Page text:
I have to admit that I haven't been paying much attention to Mitt Romney's foreign policy; the domestic side already offers a target-rich environment. But my eyebrows shot up when Dan Senor popped up speaking for Mr. Romney in the aftermath of the protests in Libya and Egypt. Dan Senor?
I mean, Mr. Senor is one of the key figures in Rajiv Chandrasekharan's book "Imperial Life in the Emerald City," an account of the United States' disastrous occupation of Iraq. As the head of public relations for the Coalition Provisional Authority, Mr. Senor exemplified the core problem with that occupation: officials were chosen for political loyalty to President George W. Bush, not experience or competence, and were evidently much more interested in getting Mr. Bush re-elected than in running the country they were supposed to be fixing.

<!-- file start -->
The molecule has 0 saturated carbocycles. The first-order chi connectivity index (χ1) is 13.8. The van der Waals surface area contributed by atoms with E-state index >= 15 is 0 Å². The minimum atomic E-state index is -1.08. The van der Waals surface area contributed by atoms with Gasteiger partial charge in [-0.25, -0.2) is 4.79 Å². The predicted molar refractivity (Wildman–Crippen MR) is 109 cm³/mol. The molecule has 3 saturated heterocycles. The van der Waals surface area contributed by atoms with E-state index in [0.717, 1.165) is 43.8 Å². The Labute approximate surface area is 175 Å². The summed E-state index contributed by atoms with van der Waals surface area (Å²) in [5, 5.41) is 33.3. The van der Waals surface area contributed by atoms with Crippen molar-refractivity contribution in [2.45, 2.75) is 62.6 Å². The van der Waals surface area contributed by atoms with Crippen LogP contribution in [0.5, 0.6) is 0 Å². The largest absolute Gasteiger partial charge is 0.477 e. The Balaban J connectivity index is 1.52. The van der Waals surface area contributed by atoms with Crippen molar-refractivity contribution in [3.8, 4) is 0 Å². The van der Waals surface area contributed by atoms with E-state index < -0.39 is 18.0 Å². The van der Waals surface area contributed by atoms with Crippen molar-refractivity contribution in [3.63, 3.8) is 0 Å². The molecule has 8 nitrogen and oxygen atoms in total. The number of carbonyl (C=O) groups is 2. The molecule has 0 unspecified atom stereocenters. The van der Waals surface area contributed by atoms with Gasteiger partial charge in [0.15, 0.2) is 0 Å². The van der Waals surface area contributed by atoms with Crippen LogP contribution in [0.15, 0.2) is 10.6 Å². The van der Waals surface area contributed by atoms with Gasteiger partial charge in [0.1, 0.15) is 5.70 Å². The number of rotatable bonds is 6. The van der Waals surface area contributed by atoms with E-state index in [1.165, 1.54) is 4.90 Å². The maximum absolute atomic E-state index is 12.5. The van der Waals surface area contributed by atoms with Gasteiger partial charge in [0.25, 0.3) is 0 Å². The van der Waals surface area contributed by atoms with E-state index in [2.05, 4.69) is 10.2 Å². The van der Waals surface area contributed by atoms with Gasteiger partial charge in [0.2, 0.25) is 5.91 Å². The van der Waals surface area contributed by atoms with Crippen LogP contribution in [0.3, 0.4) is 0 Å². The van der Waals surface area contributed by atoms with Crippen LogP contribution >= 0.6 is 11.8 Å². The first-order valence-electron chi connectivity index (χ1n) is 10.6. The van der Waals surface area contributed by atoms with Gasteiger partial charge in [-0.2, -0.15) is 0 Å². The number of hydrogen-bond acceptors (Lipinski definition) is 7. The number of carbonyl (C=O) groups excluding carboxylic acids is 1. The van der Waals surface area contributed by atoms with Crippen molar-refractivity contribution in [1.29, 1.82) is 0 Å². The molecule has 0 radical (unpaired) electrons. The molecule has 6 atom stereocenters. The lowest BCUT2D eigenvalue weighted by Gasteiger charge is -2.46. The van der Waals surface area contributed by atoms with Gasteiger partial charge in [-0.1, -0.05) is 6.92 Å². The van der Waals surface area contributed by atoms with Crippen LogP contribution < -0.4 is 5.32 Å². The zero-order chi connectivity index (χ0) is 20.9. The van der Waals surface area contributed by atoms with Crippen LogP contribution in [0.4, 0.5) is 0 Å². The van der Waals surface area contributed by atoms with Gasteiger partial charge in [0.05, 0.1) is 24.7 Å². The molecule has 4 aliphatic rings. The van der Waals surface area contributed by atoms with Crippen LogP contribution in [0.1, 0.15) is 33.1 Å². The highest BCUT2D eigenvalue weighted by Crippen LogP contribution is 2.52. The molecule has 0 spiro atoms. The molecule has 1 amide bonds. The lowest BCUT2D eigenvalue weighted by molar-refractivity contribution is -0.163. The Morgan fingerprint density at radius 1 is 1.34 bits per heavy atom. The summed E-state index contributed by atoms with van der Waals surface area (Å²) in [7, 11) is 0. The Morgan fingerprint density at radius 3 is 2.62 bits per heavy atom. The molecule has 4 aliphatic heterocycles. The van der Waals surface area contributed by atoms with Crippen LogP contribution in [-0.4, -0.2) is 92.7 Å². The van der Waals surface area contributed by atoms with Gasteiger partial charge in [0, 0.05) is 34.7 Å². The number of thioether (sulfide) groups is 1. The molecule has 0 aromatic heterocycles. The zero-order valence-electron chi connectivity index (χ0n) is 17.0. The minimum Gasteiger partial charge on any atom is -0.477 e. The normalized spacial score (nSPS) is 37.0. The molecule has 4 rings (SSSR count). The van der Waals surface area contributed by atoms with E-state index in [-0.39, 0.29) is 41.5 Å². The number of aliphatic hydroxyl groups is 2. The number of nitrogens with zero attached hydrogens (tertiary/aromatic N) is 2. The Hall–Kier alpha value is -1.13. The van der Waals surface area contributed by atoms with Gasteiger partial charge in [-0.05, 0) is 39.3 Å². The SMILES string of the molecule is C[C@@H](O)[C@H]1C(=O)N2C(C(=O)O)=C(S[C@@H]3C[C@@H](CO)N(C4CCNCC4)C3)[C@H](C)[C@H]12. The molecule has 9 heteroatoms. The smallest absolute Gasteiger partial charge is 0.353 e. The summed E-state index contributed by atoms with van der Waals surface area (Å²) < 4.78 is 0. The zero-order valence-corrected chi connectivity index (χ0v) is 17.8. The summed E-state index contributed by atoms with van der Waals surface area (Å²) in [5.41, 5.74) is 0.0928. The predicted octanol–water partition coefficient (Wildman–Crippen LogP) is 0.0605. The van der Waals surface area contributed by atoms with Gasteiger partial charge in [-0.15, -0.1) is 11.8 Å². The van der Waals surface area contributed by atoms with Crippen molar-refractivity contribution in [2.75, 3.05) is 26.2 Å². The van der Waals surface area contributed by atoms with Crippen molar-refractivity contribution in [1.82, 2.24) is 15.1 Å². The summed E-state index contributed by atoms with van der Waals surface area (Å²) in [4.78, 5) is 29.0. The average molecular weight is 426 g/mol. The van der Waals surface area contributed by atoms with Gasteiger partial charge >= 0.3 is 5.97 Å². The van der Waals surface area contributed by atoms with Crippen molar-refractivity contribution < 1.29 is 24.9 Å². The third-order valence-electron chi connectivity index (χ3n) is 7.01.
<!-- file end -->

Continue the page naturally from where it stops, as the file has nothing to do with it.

In Mr. Senor's case this meant that instead of trying to win Iraqi hearts and minds, he was busy trying to put a smiley-face on events for the American audience, spinning reality so badly that he quickly became a joke, "Baghdad Dan," to anyone actually paying attention.
With that record, Mr. Senor should have gone on to sell insurance, make furniture, whatever — something, anything, other than advising anyone on foreign policy. Yet there he is, part of Mr. Romney's entourage. And in general Mr. Romney has gathered around him the very same crew that botched Iraq.
Bear in mind that this is really a choice on Mr. Romney's part; he's under a lot of pressure from the Tea Party to show himself properly right-wing on domestic issues, but I don't think there's an important part of the G.O.P. base that cares much either way whether he's listening to Dick Cheney's foreign policy team.
I understand, in a way, why these people are still at it; research shows that the truly incompetent often have high self-confidence, because they're too incompetent to realize that they're incompetent. But what does it say about Mr. Romney that he's relying on this crew?